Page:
The WSJ Law Blog reports today (and is also reported in the WSJ online here) that the government has moved for reconsideration of the decision to award pre-trial confinement credit to GITMO detainee Salim Hamdan. According to the reports, the motion contends that Captain Allred “lacked authority to credit Hamdan for the time he served in pretrial confinement.” It also provides this somewhat baffling quote from the chief GITMO prosecutor, “‘The length of the sentence is a matter of indifference to us,’ [Col. Lawrence] Morris said. He said that if the jury still wants Hamdan released on Dec. 31, it could re-sentence him to however many days remained until then.”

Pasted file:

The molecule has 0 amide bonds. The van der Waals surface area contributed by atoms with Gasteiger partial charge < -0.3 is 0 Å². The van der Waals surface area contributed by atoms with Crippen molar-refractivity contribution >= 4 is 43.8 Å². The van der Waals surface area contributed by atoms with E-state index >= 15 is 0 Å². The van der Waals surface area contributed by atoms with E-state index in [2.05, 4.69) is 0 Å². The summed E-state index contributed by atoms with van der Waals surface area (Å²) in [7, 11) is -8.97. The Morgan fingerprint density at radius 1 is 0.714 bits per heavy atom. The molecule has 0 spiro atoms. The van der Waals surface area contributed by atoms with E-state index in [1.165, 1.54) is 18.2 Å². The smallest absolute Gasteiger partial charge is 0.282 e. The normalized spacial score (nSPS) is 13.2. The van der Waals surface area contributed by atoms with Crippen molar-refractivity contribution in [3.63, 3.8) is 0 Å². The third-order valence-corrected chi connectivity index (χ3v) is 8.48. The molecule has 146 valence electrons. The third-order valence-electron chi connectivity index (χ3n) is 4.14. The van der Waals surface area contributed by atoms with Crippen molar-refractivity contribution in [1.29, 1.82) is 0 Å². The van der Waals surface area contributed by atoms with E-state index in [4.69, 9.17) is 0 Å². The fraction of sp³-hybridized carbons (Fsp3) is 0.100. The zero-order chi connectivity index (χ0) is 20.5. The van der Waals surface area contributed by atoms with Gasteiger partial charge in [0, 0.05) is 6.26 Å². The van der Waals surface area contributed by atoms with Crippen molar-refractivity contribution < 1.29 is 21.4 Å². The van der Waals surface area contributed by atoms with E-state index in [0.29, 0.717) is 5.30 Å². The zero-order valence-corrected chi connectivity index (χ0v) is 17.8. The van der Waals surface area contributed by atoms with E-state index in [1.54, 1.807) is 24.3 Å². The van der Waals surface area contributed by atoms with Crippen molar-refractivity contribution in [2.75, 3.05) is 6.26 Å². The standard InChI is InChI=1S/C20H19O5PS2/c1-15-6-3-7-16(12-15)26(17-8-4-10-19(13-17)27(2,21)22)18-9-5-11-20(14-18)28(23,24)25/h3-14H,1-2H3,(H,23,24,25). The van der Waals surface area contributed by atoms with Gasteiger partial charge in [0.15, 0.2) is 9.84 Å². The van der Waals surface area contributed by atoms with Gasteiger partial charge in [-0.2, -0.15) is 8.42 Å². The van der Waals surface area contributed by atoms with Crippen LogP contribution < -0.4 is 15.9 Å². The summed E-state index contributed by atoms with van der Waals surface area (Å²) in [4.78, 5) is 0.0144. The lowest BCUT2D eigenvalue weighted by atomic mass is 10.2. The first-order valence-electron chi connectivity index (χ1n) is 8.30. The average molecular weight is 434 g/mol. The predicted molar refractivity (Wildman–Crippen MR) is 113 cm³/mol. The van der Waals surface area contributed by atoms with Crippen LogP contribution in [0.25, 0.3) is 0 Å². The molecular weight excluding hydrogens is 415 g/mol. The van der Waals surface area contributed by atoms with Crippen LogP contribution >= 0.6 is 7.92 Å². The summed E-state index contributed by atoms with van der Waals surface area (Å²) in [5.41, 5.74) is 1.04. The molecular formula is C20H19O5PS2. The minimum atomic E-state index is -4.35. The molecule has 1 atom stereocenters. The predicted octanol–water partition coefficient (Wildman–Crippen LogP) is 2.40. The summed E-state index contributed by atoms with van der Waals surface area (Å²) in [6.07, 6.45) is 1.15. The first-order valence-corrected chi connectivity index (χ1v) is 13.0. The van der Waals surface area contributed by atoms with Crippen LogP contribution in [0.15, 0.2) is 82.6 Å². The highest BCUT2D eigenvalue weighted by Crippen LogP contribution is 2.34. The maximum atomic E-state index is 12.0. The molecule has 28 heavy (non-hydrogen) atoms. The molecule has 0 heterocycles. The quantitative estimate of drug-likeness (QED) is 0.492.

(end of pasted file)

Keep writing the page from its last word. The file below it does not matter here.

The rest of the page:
There is no provision in the Military Commission rules for awarding pre-trial confinement credit. Servicemembers are, however, entitled to pre-trial confinement credit at courts-martial for confinement served in a military brig. See United States v. Allen, 17 M.J. 126 (C.M.A. 1984). However, as CAAF noted, that policy is based solely on a Department of Defense regulation, not any constitutional guarantee. See United States v. Smith, 56 M.J. 290 (C.A.A.F. 2002). We’ll see how Captain Allred resolves this and, more than likely, how this issues works out on appeal—which will likely be too late to provide total relief to detainee Hamdan.